Fill in the blank:

A good question deserves

Click to see answer A good question deserves another question

When Plato wrote about his mentor Socrates, he had Socrates operate in an unusual way: instead of explaining things, or making bold pronouncements, or providing cunning analogies, Socrates just asked questions. This characterization of Socrates has led to an entire teaching methodology known as The Socratic Method.

1 The Socratic Method

To use the Socratic method,

  1. Ask a good question.

    A good question is open ended, responds to what the student has said so far, helps the student progress in their thinking, and is within the student’s grasp to understand and reply to.

  2. Listen

  3. Ask another good question

  4. Listen

  5. Ask another good question

  6. Listen

  7. Ask another good question

This may seem a bit extreme, and I don’t recommend using it in its purity at least at first. Sometimes students are missing or misunderstanding some information and it is best to explain it directly. But the principle is to just ask questions.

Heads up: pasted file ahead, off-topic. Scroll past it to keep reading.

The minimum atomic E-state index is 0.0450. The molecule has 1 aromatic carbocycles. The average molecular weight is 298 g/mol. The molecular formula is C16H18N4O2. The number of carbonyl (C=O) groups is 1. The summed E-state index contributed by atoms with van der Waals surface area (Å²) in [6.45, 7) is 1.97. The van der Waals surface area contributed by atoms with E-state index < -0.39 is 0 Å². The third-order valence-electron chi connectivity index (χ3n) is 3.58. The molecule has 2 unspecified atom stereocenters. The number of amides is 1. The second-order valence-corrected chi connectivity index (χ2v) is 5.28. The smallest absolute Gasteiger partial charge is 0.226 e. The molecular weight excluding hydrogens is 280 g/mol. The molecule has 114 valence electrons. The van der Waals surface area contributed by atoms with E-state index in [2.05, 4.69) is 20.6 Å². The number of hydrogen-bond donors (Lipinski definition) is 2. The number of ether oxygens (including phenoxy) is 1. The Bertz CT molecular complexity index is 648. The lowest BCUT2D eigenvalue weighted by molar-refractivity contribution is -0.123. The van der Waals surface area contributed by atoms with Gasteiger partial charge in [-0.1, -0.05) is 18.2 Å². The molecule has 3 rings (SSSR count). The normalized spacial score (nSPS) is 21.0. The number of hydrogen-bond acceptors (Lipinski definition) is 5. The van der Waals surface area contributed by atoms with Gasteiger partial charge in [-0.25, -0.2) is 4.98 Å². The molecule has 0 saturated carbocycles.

I have found myself continually surprised how often a few good questions result in the student saying Oh, I see and the tutoring is done without me ever explaining anything.

I find this goes a lot more smoothly if I add a fairly liberal sprinkling of affirmations. Good question! and Now we’re making progress and Yes! and Whoopee! and so on help the students not feel like they are being grilled.

2 Some questions to try

Does it work?

How do you know it is broken?

How could you check that?

What’s the last line you know is right?

How could you find out what it is doing?

What did you expect it to do?

How was that explained in class?

Did that explanation make sense?

What parts do make sense?

What part confused you?

What did you expect instead of what you got?

How would you do this by hand?

Have you drawn a picture?

What’s the first step?

What are your options?

Which of those options do you want to try first?

Did that option work?

Which options remain?